The Specialty Crop Research Initiative (SCRI) Citrus Disease Research and Extension Program (CDRE) is authorized in the Agricultural Act of 2014 (H.R. 2642) to award grants to eligible entities to conduct research and extension activities, technical assistance and development activities to: (a) combat citrus diseases and pests, both domestic and invasive and including huanglongbing and the Asian citrus psyllid, which pose imminent harm to United States citrus production and threaten the future viability of the citrus industry; and (b) provide support for the dissemination and commercialization of relevant information, techniques, and technologies discovered pursuant to research and extension activities funded through SCRI/CDRE and other research and extension projects targeting problems caused by citrus production diseases and invasive pests. Continue reading

Researchers discover protein that aids in spreading citrus greening

In Southwest Farm Press

Since the introduction of Huánglóngbìng (HLB—yellow dragon disease—better known as citrus greening disease) onto U.S. soil in a Florida citrus grove in 2005, the disease has been a major threat to commercial citrus production across the country.

Before arriving in North America, HLB had already carved a path of destruction across the Far East, Africa, the Indian subcontinent and the Arabian Peninsula, and was discovered in July 2004 in Brazil. In its wake it left citrus growers around the world astounded at the inevitable and long-lasting risks the disease poses to the global citrus industry. Continue reading

New sensor detects citrus greening before symptoms appear

In Growing Produce

by Paul Rusnak

Nearly two years ago, news arose that University of Florida researchers had developed a tool to help growers combat citrus greening: an electronic sensor. Today, a new study shows the time-lapse polarized imaging system may indeed detect greening before the plant’s leaves show symptoms.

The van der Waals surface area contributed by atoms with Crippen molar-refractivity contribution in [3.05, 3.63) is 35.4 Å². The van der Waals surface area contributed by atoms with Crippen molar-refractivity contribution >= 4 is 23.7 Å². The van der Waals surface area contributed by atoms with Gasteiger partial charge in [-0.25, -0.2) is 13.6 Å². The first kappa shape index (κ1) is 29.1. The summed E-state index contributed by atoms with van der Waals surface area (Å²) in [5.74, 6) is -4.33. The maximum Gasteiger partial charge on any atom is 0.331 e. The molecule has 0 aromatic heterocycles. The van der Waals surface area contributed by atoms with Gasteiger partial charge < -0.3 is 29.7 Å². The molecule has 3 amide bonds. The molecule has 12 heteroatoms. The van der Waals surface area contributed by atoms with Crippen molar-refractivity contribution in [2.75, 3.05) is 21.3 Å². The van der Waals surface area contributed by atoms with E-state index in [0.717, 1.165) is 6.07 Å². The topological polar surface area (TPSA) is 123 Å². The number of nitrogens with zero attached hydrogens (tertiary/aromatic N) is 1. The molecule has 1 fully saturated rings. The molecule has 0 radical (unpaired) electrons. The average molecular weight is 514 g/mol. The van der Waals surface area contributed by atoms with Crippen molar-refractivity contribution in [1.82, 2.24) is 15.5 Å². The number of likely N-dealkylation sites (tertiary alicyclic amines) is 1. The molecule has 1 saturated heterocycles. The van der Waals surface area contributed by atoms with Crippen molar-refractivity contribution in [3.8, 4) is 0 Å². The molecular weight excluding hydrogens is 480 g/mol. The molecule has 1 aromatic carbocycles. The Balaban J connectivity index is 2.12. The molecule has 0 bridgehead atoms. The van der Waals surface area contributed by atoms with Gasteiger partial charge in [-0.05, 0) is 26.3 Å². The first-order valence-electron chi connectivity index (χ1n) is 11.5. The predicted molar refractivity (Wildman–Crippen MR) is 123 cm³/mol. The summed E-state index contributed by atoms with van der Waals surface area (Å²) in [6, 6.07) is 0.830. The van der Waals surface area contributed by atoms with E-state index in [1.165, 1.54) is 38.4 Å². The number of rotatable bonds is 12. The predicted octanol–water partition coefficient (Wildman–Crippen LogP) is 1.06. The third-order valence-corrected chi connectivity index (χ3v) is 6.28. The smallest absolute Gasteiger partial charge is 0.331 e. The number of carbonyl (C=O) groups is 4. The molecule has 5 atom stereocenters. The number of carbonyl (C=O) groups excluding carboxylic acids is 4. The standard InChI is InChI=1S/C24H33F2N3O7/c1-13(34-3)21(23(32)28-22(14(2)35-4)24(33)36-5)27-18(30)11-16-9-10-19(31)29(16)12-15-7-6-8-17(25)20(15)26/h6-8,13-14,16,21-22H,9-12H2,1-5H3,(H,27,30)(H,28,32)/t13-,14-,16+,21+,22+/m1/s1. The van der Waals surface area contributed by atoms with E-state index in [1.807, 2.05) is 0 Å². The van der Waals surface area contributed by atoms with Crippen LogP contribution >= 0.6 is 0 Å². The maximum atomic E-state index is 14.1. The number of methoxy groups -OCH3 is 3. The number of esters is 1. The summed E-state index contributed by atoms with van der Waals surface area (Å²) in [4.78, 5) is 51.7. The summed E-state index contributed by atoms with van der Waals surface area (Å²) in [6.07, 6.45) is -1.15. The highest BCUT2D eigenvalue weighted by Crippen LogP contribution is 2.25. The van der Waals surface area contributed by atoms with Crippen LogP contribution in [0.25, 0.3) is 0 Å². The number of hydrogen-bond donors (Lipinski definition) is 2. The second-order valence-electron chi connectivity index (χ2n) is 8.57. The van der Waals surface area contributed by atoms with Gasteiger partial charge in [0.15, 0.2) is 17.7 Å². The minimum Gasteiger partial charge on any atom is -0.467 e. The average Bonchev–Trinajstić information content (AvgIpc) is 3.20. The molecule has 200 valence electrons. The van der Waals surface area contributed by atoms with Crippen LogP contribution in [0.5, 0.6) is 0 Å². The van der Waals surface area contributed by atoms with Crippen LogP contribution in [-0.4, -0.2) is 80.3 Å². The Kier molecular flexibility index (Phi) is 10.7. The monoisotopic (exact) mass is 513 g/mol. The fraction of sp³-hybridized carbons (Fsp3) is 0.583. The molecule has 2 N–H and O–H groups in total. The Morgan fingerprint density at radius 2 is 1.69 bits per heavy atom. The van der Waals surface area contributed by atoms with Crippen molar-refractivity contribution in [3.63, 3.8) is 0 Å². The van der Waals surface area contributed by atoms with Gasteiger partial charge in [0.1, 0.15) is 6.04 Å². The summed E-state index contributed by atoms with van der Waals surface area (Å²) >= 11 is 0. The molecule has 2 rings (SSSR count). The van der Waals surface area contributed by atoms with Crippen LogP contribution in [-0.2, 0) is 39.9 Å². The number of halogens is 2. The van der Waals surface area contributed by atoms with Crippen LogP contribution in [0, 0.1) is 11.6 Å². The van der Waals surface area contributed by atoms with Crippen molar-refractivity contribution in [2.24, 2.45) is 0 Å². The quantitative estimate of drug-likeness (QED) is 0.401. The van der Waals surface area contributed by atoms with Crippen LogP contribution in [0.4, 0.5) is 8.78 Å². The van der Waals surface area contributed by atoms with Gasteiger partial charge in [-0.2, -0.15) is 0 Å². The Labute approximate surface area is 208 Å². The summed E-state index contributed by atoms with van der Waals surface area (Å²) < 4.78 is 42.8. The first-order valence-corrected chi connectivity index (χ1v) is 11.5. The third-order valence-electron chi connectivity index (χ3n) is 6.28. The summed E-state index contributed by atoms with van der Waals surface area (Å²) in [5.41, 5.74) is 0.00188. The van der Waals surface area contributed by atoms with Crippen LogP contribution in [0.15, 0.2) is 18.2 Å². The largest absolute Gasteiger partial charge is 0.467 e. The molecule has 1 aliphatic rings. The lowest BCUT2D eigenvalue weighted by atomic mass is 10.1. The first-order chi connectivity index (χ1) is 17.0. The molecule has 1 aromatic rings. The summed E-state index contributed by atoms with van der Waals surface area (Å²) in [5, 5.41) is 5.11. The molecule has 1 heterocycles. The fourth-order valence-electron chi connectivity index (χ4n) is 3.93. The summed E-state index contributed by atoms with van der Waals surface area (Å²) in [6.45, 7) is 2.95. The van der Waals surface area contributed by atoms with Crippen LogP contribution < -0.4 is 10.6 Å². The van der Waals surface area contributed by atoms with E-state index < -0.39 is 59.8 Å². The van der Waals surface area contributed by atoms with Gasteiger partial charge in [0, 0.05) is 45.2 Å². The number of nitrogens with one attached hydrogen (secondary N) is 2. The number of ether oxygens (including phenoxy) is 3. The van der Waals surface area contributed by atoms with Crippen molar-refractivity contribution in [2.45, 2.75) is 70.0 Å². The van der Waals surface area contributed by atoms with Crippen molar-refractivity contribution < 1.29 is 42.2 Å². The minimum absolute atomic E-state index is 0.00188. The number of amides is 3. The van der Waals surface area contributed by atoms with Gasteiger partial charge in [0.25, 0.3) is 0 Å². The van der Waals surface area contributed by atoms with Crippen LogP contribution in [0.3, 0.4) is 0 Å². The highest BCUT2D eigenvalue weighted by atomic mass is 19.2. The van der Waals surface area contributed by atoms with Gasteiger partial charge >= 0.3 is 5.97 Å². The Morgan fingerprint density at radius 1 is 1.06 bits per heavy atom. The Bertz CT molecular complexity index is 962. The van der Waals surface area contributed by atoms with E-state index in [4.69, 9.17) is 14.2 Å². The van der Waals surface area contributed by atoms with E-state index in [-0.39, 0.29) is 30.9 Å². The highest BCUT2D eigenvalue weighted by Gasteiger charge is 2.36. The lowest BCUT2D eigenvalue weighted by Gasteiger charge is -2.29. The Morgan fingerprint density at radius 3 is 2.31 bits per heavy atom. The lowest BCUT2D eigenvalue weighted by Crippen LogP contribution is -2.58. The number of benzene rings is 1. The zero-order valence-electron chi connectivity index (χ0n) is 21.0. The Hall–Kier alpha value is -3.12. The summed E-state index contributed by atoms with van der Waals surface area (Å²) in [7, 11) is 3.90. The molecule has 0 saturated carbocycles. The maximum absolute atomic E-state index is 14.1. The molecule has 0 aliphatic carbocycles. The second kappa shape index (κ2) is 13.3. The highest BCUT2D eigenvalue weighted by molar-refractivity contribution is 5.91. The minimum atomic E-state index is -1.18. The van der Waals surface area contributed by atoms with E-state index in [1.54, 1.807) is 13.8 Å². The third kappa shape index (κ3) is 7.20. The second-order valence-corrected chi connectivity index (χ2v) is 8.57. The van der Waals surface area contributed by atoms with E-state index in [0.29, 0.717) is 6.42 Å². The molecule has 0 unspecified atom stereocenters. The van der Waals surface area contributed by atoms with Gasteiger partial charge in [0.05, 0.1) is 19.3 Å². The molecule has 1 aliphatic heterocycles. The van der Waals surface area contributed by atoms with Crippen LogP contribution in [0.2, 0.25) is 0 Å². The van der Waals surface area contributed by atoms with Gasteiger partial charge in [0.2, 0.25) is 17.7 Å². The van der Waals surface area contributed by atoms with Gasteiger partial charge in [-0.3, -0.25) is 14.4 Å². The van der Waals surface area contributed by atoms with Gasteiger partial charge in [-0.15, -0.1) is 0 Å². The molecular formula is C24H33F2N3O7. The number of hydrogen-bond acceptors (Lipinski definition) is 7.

For the study, Won Suk “Daniel” Lee and Alireza Pourreza were seeking to know how early citrus leaves with greening can be detected while they are pre-symptomatic. So they inoculated plants with the greening disease and put those leaves through a time-lapse imaging system.
There, they found starch in the leaves, an early sign of greening, said Pourreza, a former post-doctoral researcher in the UF/IFAS Agricultural and Biological Engineering Department. In their study, UF/IFAS researchers detected greening about one month after they infected the trees, he said. Continue reading

Time-lapsed imaging may help growers detect citrus greening

in Southeast Farm Press

by Brad Buck, University of Florida

A time-lapse polarized imaging system may help citrus growers detect greening before the plant’s leaves show symptoms, which should help growers as they try to fend off the deadly disease.

For the University of Florida Institute of Food and Agricultural Sciences study shows, Won Suk “Daniel” Lee and Alireza Pourreza wanted to know how early citrus leaves with greening can be detected while they are pre-symptomatic. So they inoculated plants with the greening disease and put those leaves through a time-lapse imaging system. Continue reading